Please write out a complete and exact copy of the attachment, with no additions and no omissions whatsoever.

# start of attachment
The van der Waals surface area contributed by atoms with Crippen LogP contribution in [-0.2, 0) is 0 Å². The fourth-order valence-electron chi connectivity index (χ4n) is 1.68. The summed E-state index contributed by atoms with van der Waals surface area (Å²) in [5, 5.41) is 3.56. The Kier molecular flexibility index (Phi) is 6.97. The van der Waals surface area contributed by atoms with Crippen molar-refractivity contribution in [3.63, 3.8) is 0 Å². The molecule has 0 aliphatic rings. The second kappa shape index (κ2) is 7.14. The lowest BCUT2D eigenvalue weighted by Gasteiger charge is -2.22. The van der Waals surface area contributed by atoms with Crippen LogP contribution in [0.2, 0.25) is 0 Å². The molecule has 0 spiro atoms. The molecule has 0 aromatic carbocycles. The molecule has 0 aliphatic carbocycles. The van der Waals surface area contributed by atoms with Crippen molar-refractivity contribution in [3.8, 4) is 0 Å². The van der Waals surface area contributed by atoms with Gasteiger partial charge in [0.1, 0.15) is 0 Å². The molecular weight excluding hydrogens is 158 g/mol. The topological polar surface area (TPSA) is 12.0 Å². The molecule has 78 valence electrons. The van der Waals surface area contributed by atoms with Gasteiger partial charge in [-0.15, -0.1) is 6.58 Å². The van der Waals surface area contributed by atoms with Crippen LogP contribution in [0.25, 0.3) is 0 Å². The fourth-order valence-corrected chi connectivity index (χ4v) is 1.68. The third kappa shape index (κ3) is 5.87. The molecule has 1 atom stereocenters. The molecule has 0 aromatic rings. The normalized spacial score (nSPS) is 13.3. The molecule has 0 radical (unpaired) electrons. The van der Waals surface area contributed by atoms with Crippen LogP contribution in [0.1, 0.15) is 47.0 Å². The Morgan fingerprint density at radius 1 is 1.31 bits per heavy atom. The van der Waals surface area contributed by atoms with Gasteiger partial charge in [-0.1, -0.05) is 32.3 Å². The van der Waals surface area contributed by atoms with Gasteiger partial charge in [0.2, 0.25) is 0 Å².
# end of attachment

The van der Waals surface area contributed by atoms with Crippen LogP contribution in [-0.2, 0) is 0 Å². The fourth-order valence-electron chi connectivity index (χ4n) is 1.68. The summed E-state index contributed by atoms with van der Waals surface area (Å²) in [5, 5.41) is 3.56. The Kier molecular flexibility index (Phi) is 6.97. The van der Waals surface area contributed by atoms with Crippen molar-refractivity contribution in [3.63, 3.8) is 0 Å². The molecule has 0 aliphatic rings. The second kappa shape index (κ2) is 7.14. The lowest BCUT2D eigenvalue weighted by Gasteiger charge is -2.22. The van der Waals surface area contributed by atoms with Crippen LogP contribution in [0.2, 0.25) is 0 Å². The molecule has 0 spiro atoms. The molecule has 0 aromatic carbocycles. The molecule has 0 aliphatic carbocycles. The van der Waals surface area contributed by atoms with Crippen molar-refractivity contribution in [3.8, 4) is 0 Å². The van der Waals surface area contributed by atoms with Gasteiger partial charge in [0.1, 0.15) is 0 Å². The molecular weight excluding hydrogens is 158 g/mol. The topological polar surface area (TPSA) is 12.0 Å². The molecule has 78 valence electrons. The van der Waals surface area contributed by atoms with Gasteiger partial charge in [-0.15, -0.1) is 6.58 Å². The van der Waals surface area contributed by atoms with Crippen LogP contribution in [0.25, 0.3) is 0 Å². The fourth-order valence-corrected chi connectivity index (χ4v) is 1.68. The third kappa shape index (κ3) is 5.87. The molecule has 1 atom stereocenters. The molecule has 0 aromatic rings. The normalized spacial score (nSPS) is 13.3. The molecule has 0 radical (unpaired) electrons. The van der Waals surface area contributed by atoms with Crippen LogP contribution in [0.1, 0.15) is 47.0 Å². The Morgan fingerprint density at radius 1 is 1.31 bits per heavy atom. The van der Waals surface area contributed by atoms with Gasteiger partial charge in [-0.1, -0.05) is 32.3 Å². The van der Waals surface area contributed by atoms with Gasteiger partial charge in [0.2, 0.25) is 0 Å².